As for the law, consider a couple of themes I touched on in the previous paragraph: the challenges to political normality represented by the Nazis on one hand and the Situationists on the other. My fascination with the Nazi period (I can’t speak for anyone else’s) stems from the regime’s effort to normalise inherently destructive and corrosive values: to build an enduring system based on aggression, competition and brutality, in all areas of life and at all levels, undermining and corrupting cultural and institutional survivals from the old regime. (In little more than a decade they managed to build alternative forms of politics, an alternative (anti-semitic) form of Christianity and – of course – an alternative criminal justice system. There were cases of blatantly political prosecutions being dismissed by the judge, only for the suspect to be re-arrested as he left the court and taken into ‘protective’ custody by the Gestapo.) By looking at collaborationists, in particular – and respectable Nazi sympathisers such as Douglas Reed and Arnold Wilson – I thought we could think our way inside the genuine appeal of what is to us an obviously vile and unsustainable project. The Third Reich had a life span of less than a generation, so inevitably most Nazi supporters came to the Party as adults: did they all have 180-degree conversions, or were there areas of overlap between the National-Socialist project and other, legitimate political ideologies – and, if so, what could those overlaps tell us? In short, I was very interested in alternative normative systems, and in the idea of treating our own norms as just one set among others. At the other political extreme, the Situationists were a classic example of a radical group whose intellectual ability and self-confidence enabled them to develop and maintain a set of political norms quite distinct from those of the mainstream (to the end of his life Guy Debord was proud of a line of graffiti he’d written as a teenager: NE TRAVAILLEZ JAMAIS). The question here was less of overlap than of availability. May 1968 suggested that, given the swift kick of a general strike, entire towns and cities could jump the normative tracks and exist, at least temporarily, in a universe where spontaneous co-operation was the norm and wage labour was an aberration. I remembered Henri Lefebvre dismissing the Situationists as a band of dreamers: why, they even imagined that there could be a spontaneous general strike, in France, in the 1960s! The question of what makes a good normative system – one, potentially, better than our own – seemed to be a live one.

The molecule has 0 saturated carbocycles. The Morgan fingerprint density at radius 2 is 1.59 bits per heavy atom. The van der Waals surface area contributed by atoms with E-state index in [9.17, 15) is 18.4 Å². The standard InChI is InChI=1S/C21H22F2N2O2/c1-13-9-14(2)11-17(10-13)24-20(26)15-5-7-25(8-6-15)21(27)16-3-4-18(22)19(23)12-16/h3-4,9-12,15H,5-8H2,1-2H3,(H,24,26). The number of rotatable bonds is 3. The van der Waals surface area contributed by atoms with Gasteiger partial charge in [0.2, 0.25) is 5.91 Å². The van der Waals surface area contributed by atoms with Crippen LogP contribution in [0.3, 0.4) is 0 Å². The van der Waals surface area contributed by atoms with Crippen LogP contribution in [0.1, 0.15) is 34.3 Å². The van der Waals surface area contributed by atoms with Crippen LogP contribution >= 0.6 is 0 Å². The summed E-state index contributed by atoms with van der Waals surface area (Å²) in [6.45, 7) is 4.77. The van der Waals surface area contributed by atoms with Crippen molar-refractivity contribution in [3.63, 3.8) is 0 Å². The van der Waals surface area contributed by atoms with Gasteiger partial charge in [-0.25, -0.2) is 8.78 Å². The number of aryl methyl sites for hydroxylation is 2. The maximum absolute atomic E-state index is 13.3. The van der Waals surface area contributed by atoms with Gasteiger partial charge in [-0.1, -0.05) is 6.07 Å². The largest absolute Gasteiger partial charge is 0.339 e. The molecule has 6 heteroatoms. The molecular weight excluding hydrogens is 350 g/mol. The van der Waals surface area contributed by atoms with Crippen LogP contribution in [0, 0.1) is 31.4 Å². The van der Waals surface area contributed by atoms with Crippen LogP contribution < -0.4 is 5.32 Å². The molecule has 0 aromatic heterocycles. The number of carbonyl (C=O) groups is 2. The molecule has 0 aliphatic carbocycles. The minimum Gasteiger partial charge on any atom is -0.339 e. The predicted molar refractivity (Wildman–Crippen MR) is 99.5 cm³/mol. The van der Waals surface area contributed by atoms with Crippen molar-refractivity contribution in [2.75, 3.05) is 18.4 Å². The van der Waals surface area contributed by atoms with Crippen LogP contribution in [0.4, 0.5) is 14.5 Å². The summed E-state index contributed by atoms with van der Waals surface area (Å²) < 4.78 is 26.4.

Those late-70s Italian movements, for their part, had it all: the dawning dreams of a world made new and the queasy horrors of political violence, plus a conflicted relationship with an uncomprehending official Left – which itself embodied an alternative system of values, in more or less compromised form. The law does start to show itself here as a field of contention: I was very struck by the legal amnesty achieved following the Hot Autumn of 1969, such that offences committed during the strike wave ceased to have been crimes. I also remember a debate in the Italian parliament as to precisely what happens when a Molotov cocktail goes off: if the explosion had been classed as a mechanical process rather than a chemical reaction, Molotovs would have been classified as weapons of war and their use would have carried much higher penalties. Politics, as Green Garside never said, is prior to the vagaries of the law – but those are some interesting vagaries.